Everyone has a favorite fighter and knows exactly why. For some it was Joe Louis who showed the Nazis who ruled the world when he defeated Max Schmeling and united the U.S. in a time of war.
Maybe it was the speed and skill of Sugar Ray Robinson. The elusive light feet of Willie Pep.
For others it’s a young Sugar Ray Leonard who with an injury beat an experienced Cuban for Olympic gold in 1976.
Maybe it was Cassius Clay-Muhammad Ali who stood up for what others could not in a caustic time in history.
Others favored Mike Tyson who in 1986 leveled Trevor Berbick, and in 1988 Michael Spinks, creating a fan base demanding more of his knockouts.
Evander Holyfield was a warrior who endured the power of men taller and stronger but still, he stood and fought and won.
Julio Cesar Chavez captured fans worldwide with 107 victories and 86 KOs.
Roy Jones and Floyd Mayweather took control of their careers and self-promoted their fights. It was for the betterment of the fighters’ but, unfortunately, the matches that ensued were not to the level of fans’ expectations.
Mayweather landed the largest purse in fight and sports history at more than $500 million. Who knows what lies ahead for a fight vs. Conor McGregor?
Meanwhile, the Klitschkos earned and tool the heavyweight title from U.S. promoters. Today the U.S. awaits its next U.S. heavyweight champion.
Every fight fan has a memory of watching their first fight and then, has a list of favorite fighters with story for each that goes back as far as watching boxing as a child.
I like to ask people whom their favorite fighter is to find out if boxing is as relevant to people today as it was in other eras.
Favorite Fighters: 352 Answers
From June 2016 to June 2017 I asked 352 people, male, female, 19-97 years old from California to New York, Ghana to Canada, Romania to Mexico, Colombia to Uzbekistan and many points in between. Here’s a tally of the answers:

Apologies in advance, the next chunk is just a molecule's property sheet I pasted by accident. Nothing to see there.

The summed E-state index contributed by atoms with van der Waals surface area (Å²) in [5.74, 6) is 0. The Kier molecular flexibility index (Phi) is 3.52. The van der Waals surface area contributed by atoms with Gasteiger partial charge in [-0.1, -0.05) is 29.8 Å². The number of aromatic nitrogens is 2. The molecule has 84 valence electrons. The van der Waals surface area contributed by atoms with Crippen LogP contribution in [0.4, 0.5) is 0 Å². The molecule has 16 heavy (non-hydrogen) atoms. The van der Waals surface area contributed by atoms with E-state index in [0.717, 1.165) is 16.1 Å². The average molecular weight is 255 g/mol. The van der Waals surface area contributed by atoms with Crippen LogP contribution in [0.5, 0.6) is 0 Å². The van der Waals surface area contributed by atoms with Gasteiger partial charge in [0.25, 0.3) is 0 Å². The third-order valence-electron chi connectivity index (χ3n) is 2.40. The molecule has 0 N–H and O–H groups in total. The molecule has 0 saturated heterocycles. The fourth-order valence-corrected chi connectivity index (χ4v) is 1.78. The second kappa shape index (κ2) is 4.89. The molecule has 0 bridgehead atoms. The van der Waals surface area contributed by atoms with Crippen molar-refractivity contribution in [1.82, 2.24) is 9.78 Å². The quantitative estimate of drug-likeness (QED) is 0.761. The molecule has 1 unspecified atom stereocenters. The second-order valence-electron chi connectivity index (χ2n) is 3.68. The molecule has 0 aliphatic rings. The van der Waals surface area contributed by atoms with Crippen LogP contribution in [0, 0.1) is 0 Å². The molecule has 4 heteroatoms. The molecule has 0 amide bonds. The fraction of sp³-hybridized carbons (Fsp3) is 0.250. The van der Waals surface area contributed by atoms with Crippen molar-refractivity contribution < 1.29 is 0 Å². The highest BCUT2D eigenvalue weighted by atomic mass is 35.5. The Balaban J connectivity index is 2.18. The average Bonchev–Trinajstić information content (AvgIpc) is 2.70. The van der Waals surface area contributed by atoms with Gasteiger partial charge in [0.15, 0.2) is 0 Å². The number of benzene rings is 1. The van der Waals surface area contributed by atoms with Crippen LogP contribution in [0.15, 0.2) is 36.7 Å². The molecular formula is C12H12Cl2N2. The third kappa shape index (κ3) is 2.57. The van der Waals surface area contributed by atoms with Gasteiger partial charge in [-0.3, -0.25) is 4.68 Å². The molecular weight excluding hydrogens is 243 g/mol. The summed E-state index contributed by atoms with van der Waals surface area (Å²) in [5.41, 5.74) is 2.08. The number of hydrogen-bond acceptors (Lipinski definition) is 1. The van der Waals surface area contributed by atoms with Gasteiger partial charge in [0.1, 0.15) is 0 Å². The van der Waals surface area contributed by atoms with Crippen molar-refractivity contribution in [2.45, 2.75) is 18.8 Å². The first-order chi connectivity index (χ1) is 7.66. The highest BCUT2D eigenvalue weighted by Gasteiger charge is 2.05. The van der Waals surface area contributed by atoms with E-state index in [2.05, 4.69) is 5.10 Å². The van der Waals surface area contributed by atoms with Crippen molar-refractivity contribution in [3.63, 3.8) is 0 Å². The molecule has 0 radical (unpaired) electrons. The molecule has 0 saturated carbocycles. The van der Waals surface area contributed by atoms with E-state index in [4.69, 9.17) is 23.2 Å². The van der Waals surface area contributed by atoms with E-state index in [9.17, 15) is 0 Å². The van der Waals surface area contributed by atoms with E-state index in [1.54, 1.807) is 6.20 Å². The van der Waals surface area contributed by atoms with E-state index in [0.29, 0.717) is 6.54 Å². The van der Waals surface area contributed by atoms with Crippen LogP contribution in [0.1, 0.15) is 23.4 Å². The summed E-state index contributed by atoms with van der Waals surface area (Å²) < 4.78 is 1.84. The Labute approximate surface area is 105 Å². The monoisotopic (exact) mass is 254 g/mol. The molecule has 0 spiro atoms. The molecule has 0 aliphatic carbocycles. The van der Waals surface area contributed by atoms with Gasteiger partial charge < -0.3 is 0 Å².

- Muhammad Ali — 147
- Mike Tyson — 120
- Evander Holyfield – 28
- Sugar Ray Leonard –17
- Julio Cesar Chavez – 12
- Vitali Klitschko — 7
- Canelo Alvarez – 5
- Roy Jones Jr. – 4
- Manny Pacquaio – 3
- Floyd Mayweather – 3
- Wladimir Klitschko — 2
- Marvelous Marvin Hagler – 1
- Iran Barkley — 1
- Sweet Pea Whitaker – 1
- Rocky Balboa – 1
What fans commonly said after being the question was troubling for the sport:
- “They don’t make fights fans want to see.”
- “I watch MMA now.”
- “Boxing is a joke.”
- “I stopped watching.”
I asked people from all walks of life, ages, professions, in the following locations:
- Fight venues
- Cabs & waiting for cabs
- Grocery stores
- Movie theaters
- Shopping malls
- During jury duty selection
- Walking down the street
- Holiday gatherings
- Professional gatherings & events
When I asked fight fans, people who paid to see fights at The Garden, or pay-per-view events at sports bars, or streaming live at movie theaters in Wisconsin and Florida, there were a range of comments.
What Boxing Fans Said
Frank, 97, of Queens, N.Y., said Ali was his favorite fighter.
“There will never be another as great as he was,” Frank said. “But you know, you talk about exciting fighters, the best fight I saw? Rocky Marciano and Joe Louis. I was there when he (Louis) got stopped (TKO) in the eighth round in (Oct. 29) 1951 at the old Madison Square Garden.
“I saved up to go to the fight. I didn’t know it was sold out so when it got started, I waited outside and was walking around hoping maybe I could find some way in. A guy gave me a ticket because his girl didn’t show up for the fight. Her loss, my win. Man whatta fight that was.”
George, 51, from Romania, said that as a child he had to sneak under a kitchen table to watch TV at 3 a.m. to see his favorite fighter, Ali, stop George Foreman in The Rumble in the Jungle; and, win by TKO against Joe Frazier in The Thrilla in Manila. He became interested in Ali after seeing him on the news.
“I mean, look, the way that he talked, first of all I was impressed, after that for me it was something new, like somebody before the fight is coming and they start to provoke each other. In Romania we don’t see this kind of stuff.
“Then I become curious when the guy starts to promise he’s going to knock someone out and be the best in the world. ‘I say what is he talking about?’ This I must see.”
More than 100 fight fans flew from Uzbekistan to New York to watch newcomer Fazliddin Gaibnazarov in his second professional fight May 20 at The Garden in New York.
Ashraf, 30, Uzbekistan: “He is the pride of our country. What he does is so important to the strength of our people. It is an inspiration.”
A group of 150 fight fans flew from Peru to The Garden to watch Jonathan Maicelo fight Ray Beltran.
Maria, 23, Callao, Peru: “I love Jonathan Maicelo to me, he is amazing. But boxing in the U.S. is not real — it’s overrated. It’s a joke. It’s a joke here because they wait too long to make the good fights. So I choose Rocky, Rocky Balboa.”